Case Study 2: LJB Company’s Internal Controls
Michael Del Toro
FI504 - Accounting
This paper shall focus on the criticalities involved in LJB’s transactions and how it may implement internal controls to the business processes while increasing the accountability of individuals involved in its ‘lean business process.’ With the advent of the Sarbanes-Oxley Act and its repercussions to the manner in which businesses must prevent fraud (both external and internal) to not misrepresent any of its financial data to its investors – the same applies to LJB’s Company since it has plans of going public and hence goes under the scrutiny of everyone (aka the investors and the larger business community looking for investment opportunities). Case Study 2: LJB’s Internal Controls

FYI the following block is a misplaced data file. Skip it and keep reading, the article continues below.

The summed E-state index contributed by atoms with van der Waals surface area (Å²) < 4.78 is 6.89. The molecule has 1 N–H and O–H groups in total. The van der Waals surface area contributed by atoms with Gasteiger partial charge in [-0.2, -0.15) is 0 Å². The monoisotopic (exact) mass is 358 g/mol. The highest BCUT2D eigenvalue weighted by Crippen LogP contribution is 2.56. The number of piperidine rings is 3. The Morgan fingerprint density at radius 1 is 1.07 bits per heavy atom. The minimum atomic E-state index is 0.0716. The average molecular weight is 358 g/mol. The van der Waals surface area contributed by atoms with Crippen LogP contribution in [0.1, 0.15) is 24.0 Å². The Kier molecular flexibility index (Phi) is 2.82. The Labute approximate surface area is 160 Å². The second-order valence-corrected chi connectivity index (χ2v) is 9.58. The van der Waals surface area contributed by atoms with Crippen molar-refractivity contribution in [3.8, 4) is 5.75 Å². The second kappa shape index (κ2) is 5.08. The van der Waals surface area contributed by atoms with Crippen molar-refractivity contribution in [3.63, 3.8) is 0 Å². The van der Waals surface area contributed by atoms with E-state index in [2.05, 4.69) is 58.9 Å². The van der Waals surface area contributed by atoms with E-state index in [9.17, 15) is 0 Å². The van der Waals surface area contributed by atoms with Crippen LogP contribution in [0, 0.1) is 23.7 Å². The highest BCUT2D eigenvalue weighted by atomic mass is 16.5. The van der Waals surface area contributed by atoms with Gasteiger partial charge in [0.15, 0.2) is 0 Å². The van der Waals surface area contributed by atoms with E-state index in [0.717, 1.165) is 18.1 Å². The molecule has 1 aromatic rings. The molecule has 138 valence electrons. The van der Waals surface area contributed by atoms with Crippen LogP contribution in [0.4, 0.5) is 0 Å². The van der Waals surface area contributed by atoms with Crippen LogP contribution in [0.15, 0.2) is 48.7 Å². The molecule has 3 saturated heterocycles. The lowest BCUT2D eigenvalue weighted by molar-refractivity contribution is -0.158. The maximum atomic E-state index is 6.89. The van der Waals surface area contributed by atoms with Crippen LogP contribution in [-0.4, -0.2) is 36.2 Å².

“Independent internal verification is especially useful in comparing recorded transactions with existing assets… Large companies often assign independent internal verification to internal auditors. Internal auditors are company employees who continuously evaluate the effectiveness of the company’s internal control systems. They review the activities of departments and individuals to determine whether prescribed internal controls are being followed. They also recommend improvements when needed. In fact, most fraud is discovered by the company through internal mechanisms such as existing internal controls and internal audits. For example, the fraud at WorldCom, involving billions of dollars, was uncovered by an internal auditor (Kimmel, Weygandt & Kieso, 2009).” Therefore, as the authors have stated in the book titled – Financial Accounting: Tools for Business Decision Making, it is a good practice to have independent review of each of the company’s financial transactions since this can help any business, especially a business like LJB to continue to keep a high ethical standard in its accounting responsibilities. “Internal control frameworks (ICF) provide a basis for understanding controls in an organization and for making judgments about the effectiveness of controls. The Sarbanes-Oxley Act of 2002 (SOX) requires companies to report, on an ongoing basis, the effectiveness of their internal controls in their annual filings. The Securities and Exchange Commission (SEC) recommends companies use ICF to help achieve compliance with SOX. ICF provide a useful tool for management and auditors evaluating and addressing the adequacy of controls in their organization (Cereola, S.J, & Cereola, R.J., 2011).” Therefore, the discussion naturally tends to the issue of not having any employee within the company (LJB) not having their own username and password; thus, fraud is easily done with any of the systems within LJB as whole. The company can’t continue to operate this way due to the many opportunities for theft to occur. Most companies in the modern economy have new employees set-up their passwords, but give each new employee individualized employee ID’s from the outset of their employment. This enables the companies to see who is accessing what type of information and it increases the accountability of the users by letting them know that their web-browsing information should be for work and not for ‘pleasure’ (if you will). Especially in the case of our client’s company (LJB) since they had an employee viewing pornography on one of their computer terminals. However, without individualized usernames and passwords the company will never know when a computer is being accessed by a certain employee. If the employees did have usernames and passwords then it would be easier to track who was viewing pornography on one of LJB’s computers and take the required actions by the company (whichever the decision of the management team may be up to this particular point). Now, as many changes are being considered for LJB Company, it is wise to ensure that not only financial requirements are being met by the firm but also the HR issues are being correctly handled as...
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